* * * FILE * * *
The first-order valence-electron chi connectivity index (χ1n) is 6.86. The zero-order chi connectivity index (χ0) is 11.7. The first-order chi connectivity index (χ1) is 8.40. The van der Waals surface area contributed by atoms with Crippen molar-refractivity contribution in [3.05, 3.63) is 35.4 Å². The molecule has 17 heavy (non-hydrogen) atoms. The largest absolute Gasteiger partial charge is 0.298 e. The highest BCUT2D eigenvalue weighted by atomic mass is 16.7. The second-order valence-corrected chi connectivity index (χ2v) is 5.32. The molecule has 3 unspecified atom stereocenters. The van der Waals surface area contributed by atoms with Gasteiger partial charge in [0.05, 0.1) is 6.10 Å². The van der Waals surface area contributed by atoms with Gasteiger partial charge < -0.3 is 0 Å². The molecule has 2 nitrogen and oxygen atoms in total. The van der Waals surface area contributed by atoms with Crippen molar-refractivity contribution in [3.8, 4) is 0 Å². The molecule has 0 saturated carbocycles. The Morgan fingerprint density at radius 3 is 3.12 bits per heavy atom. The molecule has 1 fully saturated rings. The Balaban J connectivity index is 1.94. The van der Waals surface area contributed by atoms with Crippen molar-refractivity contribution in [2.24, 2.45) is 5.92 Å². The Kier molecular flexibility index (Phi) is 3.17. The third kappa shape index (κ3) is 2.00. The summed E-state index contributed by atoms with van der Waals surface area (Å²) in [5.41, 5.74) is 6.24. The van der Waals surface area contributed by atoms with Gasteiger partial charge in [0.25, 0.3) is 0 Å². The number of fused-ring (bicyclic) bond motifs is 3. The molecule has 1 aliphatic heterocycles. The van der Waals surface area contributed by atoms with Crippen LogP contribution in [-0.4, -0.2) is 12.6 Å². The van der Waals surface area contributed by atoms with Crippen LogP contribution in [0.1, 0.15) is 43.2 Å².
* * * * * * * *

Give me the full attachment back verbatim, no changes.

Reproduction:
The first-order valence-electron chi connectivity index (χ1n) is 6.86. The zero-order chi connectivity index (χ0) is 11.7. The first-order chi connectivity index (χ1) is 8.40. The van der Waals surface area contributed by atoms with Crippen molar-refractivity contribution in [3.05, 3.63) is 35.4 Å². The molecule has 17 heavy (non-hydrogen) atoms. The largest absolute Gasteiger partial charge is 0.298 e. The highest BCUT2D eigenvalue weighted by atomic mass is 16.7. The second-order valence-corrected chi connectivity index (χ2v) is 5.32. The molecule has 3 unspecified atom stereocenters. The van der Waals surface area contributed by atoms with Gasteiger partial charge in [0.05, 0.1) is 6.10 Å². The van der Waals surface area contributed by atoms with Gasteiger partial charge < -0.3 is 0 Å². The molecule has 2 nitrogen and oxygen atoms in total. The van der Waals surface area contributed by atoms with Crippen molar-refractivity contribution in [3.8, 4) is 0 Å². The molecule has 0 saturated carbocycles. The Morgan fingerprint density at radius 3 is 3.12 bits per heavy atom. The molecule has 1 fully saturated rings. The Balaban J connectivity index is 1.94. The van der Waals surface area contributed by atoms with Crippen molar-refractivity contribution in [2.24, 2.45) is 5.92 Å². The Kier molecular flexibility index (Phi) is 3.17. The third kappa shape index (κ3) is 2.00. The summed E-state index contributed by atoms with van der Waals surface area (Å²) in [5.41, 5.74) is 6.24. The van der Waals surface area contributed by atoms with Gasteiger partial charge in [0.25, 0.3) is 0 Å². The number of fused-ring (bicyclic) bond motifs is 3. The molecule has 1 aliphatic heterocycles. The van der Waals surface area contributed by atoms with Crippen LogP contribution in [-0.4, -0.2) is 12.6 Å². The van der Waals surface area contributed by atoms with Crippen LogP contribution in [0.1, 0.15) is 43.2 Å².